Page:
Why CPD training is your shortcut to success
To many surveyors, completing CPD or extra training may just seem like one more on the to-do list. Perhaps you leave your CPD to the last minute or struggle to complete all of the hours.
This guide will help you to see the benefits of completing CPD. It will help you find an approach that works for you.
What is CPD and how much do I need to do?
For RICS qualified surveyors, Continual Personal Development (CPD) is now a requirement to renew your membership. Members must complete and record a minimum of 20 hours of CPD activity within each calendar year.
It's a required part of membership that RICS surveyors are up to date with changes in the industry. But it also is a great opportunity to widen your knowledge and expertise. There are three types of CPD:
- Formal CPD – structured learning with clear objectives and outcomes. This includes professional courses, structured online training, technical authorship, learning which includes an assessment measure or self-managed learning that can be assessed by an expert third party. You must complete at least 10 hours of this activity.
- Informal CPD – self-managed learning that must be relevant or related to your professional role. This includes private study, on-the-job training, attending informal seminars or events where the focus is knowledge sharing. You must complete at least 10 hours of this activity.
- As well as the above, there is a requirement to maintain a current understanding of RICS professional and ethical standards during a rolling three-year period. This learning counts towards your formal CPD.
Once you’ve completed any activities that count towards your CPD requirements, it’s vital that you record them. CPD records can be kept up to date on www.rics.org/cpd by logging in using your member details or via the RICS CPD app.
What doesn't count as CPD?
Any activity that does not have a clear learning objective relating to your role and specialism will not be considered as appropriate CPD. For instance, networking, social events, informal team building, involvement on boards, committees or clubs that have little or no relevance to your professional role. However, you may wish to consider keeping a separate record of these activities to help you monitor your own personal development.
How can I get my CPD?
There are a variety of ways that you can complete your CPD every year. Thinking carefully at the beginning of every year about what you’d like to achieve. Planning your CPD around these objectives will help you to reach the required 20 hours in a way that suits you best.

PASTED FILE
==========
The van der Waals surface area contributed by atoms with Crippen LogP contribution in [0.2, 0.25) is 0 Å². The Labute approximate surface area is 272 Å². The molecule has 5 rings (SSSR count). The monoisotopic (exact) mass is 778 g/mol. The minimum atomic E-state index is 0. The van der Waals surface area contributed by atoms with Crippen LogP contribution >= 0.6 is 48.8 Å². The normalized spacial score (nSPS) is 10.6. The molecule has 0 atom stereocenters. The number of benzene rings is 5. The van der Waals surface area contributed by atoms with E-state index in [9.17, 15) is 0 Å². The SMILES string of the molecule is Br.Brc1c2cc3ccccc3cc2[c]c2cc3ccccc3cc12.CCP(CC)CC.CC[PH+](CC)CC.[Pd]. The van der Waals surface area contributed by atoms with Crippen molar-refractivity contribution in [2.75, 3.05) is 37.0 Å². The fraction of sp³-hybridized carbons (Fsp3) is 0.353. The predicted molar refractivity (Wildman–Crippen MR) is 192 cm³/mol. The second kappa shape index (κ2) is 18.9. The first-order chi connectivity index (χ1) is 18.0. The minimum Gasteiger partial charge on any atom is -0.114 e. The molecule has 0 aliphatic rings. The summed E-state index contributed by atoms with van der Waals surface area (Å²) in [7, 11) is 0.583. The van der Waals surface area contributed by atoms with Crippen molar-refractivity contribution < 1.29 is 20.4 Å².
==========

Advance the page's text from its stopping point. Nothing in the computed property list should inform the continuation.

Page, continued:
Some of the options you can consider for completing your CPD hours include:
- Work-based activities – these include mentoring others, special project work, secondments and more. Professional meetings, panels and working groups are also great ways to grow your CPD hours. Making presentations and writing in publications also count as work-based CPD
- Informal learning – private study or structured reading is an efficient way to broaden your knowledge. As well as the standard sources of information such as books, journals, lectures and seminars, you can find lots of information on isurv.com
- Personal activities – these include skills developed outside of the workplace. For example, voluntary work, being a school governor or a member of a Parish council or involvement in local groups or business communities
- Training courses and seminars – these can be delivered in-house or externally on any topic relevant to your professional/personal development. Long-term qualifications are also a great way to fulfil CPD, including full or part-time study, distance learning, and contributions to original research.
Can I ask my employer for CPD or extra training?
Although your employer has no obligation to offer you extra training, most of them will be keen to help you out if you approach them in the right way. There are a few things that you can keep in mind when asking your employer for extra training or CPD support:
- Research and present options – rather than just looking up one particular provider and course, look up a few different options in terms of training delivery and costs for your employer to consider. For example, is there an option where they could deliver the training in-house rather than externally?
- Could a mentor be the answer? There are many advantages to having the right mentor
- Think about the benefits – colleagues often have to prove the ROI of any extra training they’re requesting. If you can present the benefits and return on investment that they’ll gain straight away, it’ll be more likely to be approved quickly.
RICS provides comprehensive training and events opportunities for all Members.